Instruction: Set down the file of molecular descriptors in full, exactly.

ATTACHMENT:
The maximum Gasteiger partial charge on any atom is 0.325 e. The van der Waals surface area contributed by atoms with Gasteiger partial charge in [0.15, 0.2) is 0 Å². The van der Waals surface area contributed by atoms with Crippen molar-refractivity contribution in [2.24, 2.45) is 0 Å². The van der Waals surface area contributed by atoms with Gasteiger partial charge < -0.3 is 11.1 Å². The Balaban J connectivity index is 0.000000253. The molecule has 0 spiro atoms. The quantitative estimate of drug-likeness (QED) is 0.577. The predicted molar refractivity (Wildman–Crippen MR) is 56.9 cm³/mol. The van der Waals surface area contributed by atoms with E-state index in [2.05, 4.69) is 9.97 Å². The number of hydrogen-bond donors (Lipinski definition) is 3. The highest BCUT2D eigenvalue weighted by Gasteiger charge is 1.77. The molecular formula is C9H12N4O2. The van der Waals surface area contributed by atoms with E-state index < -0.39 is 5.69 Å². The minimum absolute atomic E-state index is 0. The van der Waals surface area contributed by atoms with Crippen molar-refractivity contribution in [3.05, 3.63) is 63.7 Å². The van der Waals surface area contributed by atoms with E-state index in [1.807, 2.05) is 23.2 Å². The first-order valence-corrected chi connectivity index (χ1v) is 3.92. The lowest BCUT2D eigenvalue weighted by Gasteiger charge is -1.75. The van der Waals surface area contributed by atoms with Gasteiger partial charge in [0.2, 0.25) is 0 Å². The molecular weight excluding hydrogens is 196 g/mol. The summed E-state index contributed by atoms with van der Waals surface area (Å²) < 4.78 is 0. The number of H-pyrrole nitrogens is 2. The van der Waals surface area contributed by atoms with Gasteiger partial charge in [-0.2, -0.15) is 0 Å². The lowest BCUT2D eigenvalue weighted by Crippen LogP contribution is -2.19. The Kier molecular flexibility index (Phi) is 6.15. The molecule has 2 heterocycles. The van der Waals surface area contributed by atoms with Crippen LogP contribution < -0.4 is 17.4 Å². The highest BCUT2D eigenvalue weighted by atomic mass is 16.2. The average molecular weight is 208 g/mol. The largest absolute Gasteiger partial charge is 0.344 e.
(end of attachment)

The maximum Gasteiger partial charge on any atom is 0.325 e. The van der Waals surface area contributed by atoms with Gasteiger partial charge in [0.15, 0.2) is 0 Å². The van der Waals surface area contributed by atoms with Crippen molar-refractivity contribution in [2.24, 2.45) is 0 Å². The van der Waals surface area contributed by atoms with Gasteiger partial charge < -0.3 is 11.1 Å². The Balaban J connectivity index is 0.000000253. The molecule has 0 spiro atoms. The quantitative estimate of drug-likeness (QED) is 0.577. The predicted molar refractivity (Wildman–Crippen MR) is 56.9 cm³/mol. The van der Waals surface area contributed by atoms with E-state index in [2.05, 4.69) is 9.97 Å². The number of hydrogen-bond donors (Lipinski definition) is 3. The highest BCUT2D eigenvalue weighted by Gasteiger charge is 1.77. The molecular formula is C9H12N4O2. The van der Waals surface area contributed by atoms with E-state index < -0.39 is 5.69 Å². The minimum absolute atomic E-state index is 0. The van der Waals surface area contributed by atoms with Crippen molar-refractivity contribution in [3.05, 3.63) is 63.7 Å². The van der Waals surface area contributed by atoms with E-state index in [1.807, 2.05) is 23.2 Å². The first-order valence-corrected chi connectivity index (χ1v) is 3.92. The lowest BCUT2D eigenvalue weighted by Gasteiger charge is -1.75. The van der Waals surface area contributed by atoms with Gasteiger partial charge in [0.2, 0.25) is 0 Å². The molecular weight excluding hydrogens is 196 g/mol. The summed E-state index contributed by atoms with van der Waals surface area (Å²) < 4.78 is 0. The number of H-pyrrole nitrogens is 2. The van der Waals surface area contributed by atoms with Gasteiger partial charge in [-0.2, -0.15) is 0 Å². The lowest BCUT2D eigenvalue weighted by Crippen LogP contribution is -2.19. The Kier molecular flexibility index (Phi) is 6.15. The molecule has 2 heterocycles. The van der Waals surface area contributed by atoms with Crippen LogP contribution < -0.4 is 17.4 Å². The highest BCUT2D eigenvalue weighted by atomic mass is 16.2. The average molecular weight is 208 g/mol. The largest absolute Gasteiger partial charge is 0.344 e.